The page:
A fine line separates heroism from haplessness and Dom Bess fell the wrong side of it… he came so close to the wicket of India’s saviour Rishabh Pant but England are expecting him to run before he can walk
- Dom Bess thought he had India’s saviour Rishabh Pant out but umpire disagreed
- Review went India’s way on height and Pant went on to score superb century
- It was a reminder of the fine margins that can separate heroism and haplessness
- Bess is a novice in off-spinner terms and to watch him struggle seemed unfair
There was a parallel universe on Friday in which Dom Bess was England’s saviour. And there were only a few millimetres in it.
In the last over before tea he was convinced he had Rishabh Pant leg-before. Nitin Menon disagreed, and England reviewed: umpire’s call on height.
Pant had 35, and India were 152 for six, still 53 behind. With Pant later racing to an outrageous hundred, the moment was decisive, both for this Test and the series.
The review was unsuccessful after Dom Bess thought he had dismissed Rishabh Pant
The India star went on to score a thrilling century and turn the game in his side’s favour
That is not to question the officials, who have been very good. It is simply a reminder of the margins that can separate heroism from haplessness. And for most of the second day of this fourth Test, Bess fell on the wrong side of the divide.
His selection for this game looked flawed even before he started serving up full-tosses with a regularity that Sportsmail columnist David Lloyd diagnosed as a case of old-fashioned yips.
Bess, it’s easy to forget, was dropped by England after the first Test, where he helped win the game with first-innings figures of four for 76, including Virat Kohli caught at short leg. Trouble was, he was losing his length: eight second-innings overs cost 50 and were sprinkled with full-bungers.
Afterwards, Root said Bess needed to go away and work on his game. And in the third Test at Ahmedabad, Root himself took five for eight – evidence that on current form, and with Moeen Ali rested, the captain was his team’s second-best spinner after Jack Leach.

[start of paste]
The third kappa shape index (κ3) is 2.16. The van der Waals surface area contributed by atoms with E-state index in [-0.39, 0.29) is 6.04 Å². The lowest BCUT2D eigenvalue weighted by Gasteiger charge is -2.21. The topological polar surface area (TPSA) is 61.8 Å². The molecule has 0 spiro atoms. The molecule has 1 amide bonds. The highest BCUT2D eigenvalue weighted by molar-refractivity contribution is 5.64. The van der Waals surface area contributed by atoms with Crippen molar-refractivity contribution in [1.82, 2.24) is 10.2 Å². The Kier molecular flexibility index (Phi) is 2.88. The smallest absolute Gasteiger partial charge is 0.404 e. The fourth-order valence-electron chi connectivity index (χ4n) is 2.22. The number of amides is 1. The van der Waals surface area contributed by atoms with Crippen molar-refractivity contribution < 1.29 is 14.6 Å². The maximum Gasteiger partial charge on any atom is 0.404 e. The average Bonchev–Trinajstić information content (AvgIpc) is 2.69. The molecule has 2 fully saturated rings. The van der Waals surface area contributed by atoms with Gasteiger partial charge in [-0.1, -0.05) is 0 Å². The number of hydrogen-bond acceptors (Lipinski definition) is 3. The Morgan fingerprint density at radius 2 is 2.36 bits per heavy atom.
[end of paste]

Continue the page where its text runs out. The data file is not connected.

What changed between England’s very public disavowal of their young off-spinner and the decision to pick him for a crucial game, with the chance of a memorable 2-2 draw? Root said before the start that Bess had ‘become a better player’ for his absence. On this evidence, that was wishful thinking.
It’s hard to avoid a couple of conclusions, and neither reflect well on England. One, they seemed determined to pick the side they thought they should have played in the previous game, when they had too many seamers. Instead, they have ended up a seamer light.
Two, they are hoping Bess will be able to run before he can walk. He is 23 – in off-spinning terms, still a novice. For everyone’s sake, Root could easily have bowled Bess’s overs in this game.
To watch him struggle in the heat seemed unfair on him and his team-mates. Each new spell produced fresh bounty for India’s batsmen, and hastened the need for Root to return to the tiring Jimmy Anderson and the exhausted Ben Stokes. Bess’s figures of 15-1-56-0 added up to a wasted space.
The spinner has been inconsistent and bowled too many poor deliveries so far
By the time the second new ball came round, Stokes – who has been fighting a stomach bug – was a goner, and Pant was making merry. For England, it was a mess. And it was clear that, for the second time in a few weeks, Root had lost faith in Bess.
Much has been made of his record in the three Tests at Galle and Chennai before he was omitted. On the face of it, 17 wickets at 22 suggested a spinner at the peak of his game.
But anyone who saw his five for 30 on the first day of the series against Sri Lanka knew he had been served his wickets on a silver platter, thanks to a mix of reverse sweeps and ricochets off close fielders. Even at Chennai, the key wicket of Cheteshwar Pujara came via the shoulder of Ollie Pope, cowering at short leg.
The real story behind the flattering figures was of a youngster still making his way, and no doubt struggling with the pressure faced by any visiting spinner in the subcontinent.
It was a tough day for Bess but he is resilient and that should stand him in good stead
It confirmed the hunch of many good judges last summer, when Bess took eight wickets at 55, and never nailed a Test-match length.
Towards the end of a chastening day, he won an lbw appeal against Washington Sundar, only for replays to show an inside edge. Bess crouched for a moment at the crease, as if collecting his thoughts.
Then he smiled. He is down, but not quite out. It is a trait that will stand him in good stead next time England pick him for Test cricket. But they will need to think long and hard first.
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